FaceApp privacy concerns you should take seriously
Is FaceApp a security risk? 3 privacy concerns you should take seriously
“To FaceApp or not to FaceApp?” That’s the question the internet struggled with last week as it rode a rollercoaster of reactions to the latest social media challenge.
FaceApp kicked off last week with the “internet’s latest viral obsession” — upload your photo and watch yourself age instantaneously. By Wednesday, concerns had surfaced that millions of people may have inadvertently exposed their data to a surveillance state.
A quick glance at FaceApp’s terms of service agreement shows the company holds “perpetual, irrevocable” rights over its users’ app-generated photos, i.e. your selfie. And the worries expanded when it became clear FaceApp creates its identity-morphing images by uploading the photos to cloud servers rather than processing the data right there on a person’s phone. Senate Minority Leader Chuck Schumer called for the FBI to investigate the app.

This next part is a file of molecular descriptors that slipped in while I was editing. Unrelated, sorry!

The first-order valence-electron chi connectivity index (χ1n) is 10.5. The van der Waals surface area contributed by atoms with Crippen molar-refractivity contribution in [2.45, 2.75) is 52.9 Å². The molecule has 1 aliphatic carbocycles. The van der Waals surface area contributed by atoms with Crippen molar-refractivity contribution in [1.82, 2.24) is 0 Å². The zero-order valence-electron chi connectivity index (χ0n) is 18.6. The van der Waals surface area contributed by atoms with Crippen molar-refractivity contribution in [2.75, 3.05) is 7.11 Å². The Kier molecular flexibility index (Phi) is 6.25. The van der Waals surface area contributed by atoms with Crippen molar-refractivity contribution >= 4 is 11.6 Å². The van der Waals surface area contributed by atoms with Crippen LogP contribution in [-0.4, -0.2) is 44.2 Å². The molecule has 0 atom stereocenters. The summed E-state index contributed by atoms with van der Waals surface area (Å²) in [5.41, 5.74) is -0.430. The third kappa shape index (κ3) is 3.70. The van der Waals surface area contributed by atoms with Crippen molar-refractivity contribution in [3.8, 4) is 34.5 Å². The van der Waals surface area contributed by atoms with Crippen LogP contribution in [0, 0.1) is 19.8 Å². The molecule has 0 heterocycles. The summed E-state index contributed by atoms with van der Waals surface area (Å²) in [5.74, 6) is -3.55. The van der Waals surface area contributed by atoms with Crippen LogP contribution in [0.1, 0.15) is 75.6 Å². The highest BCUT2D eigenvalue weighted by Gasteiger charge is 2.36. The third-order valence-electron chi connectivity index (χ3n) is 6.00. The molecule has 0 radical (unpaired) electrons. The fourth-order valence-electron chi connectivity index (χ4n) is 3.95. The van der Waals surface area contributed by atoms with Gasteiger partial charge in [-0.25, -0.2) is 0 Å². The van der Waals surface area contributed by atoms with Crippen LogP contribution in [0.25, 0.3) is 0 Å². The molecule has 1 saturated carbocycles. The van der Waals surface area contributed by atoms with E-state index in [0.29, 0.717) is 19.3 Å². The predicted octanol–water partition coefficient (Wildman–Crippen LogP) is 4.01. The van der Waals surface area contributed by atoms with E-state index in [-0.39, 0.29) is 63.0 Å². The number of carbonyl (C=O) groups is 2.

While celebrities were lobbing this social media challenge at each other, tech reporters began to remind users of FaceApp’s history. Two years ago when the app launched, coverage centered mostly around the photo-editing app’s quirky filters — including short-lived and offensive ethnicity filters. But talk also circulated around the company headquarters in Russia — a country that has tried to influence U.S. elections through internet hacking and social media trolling.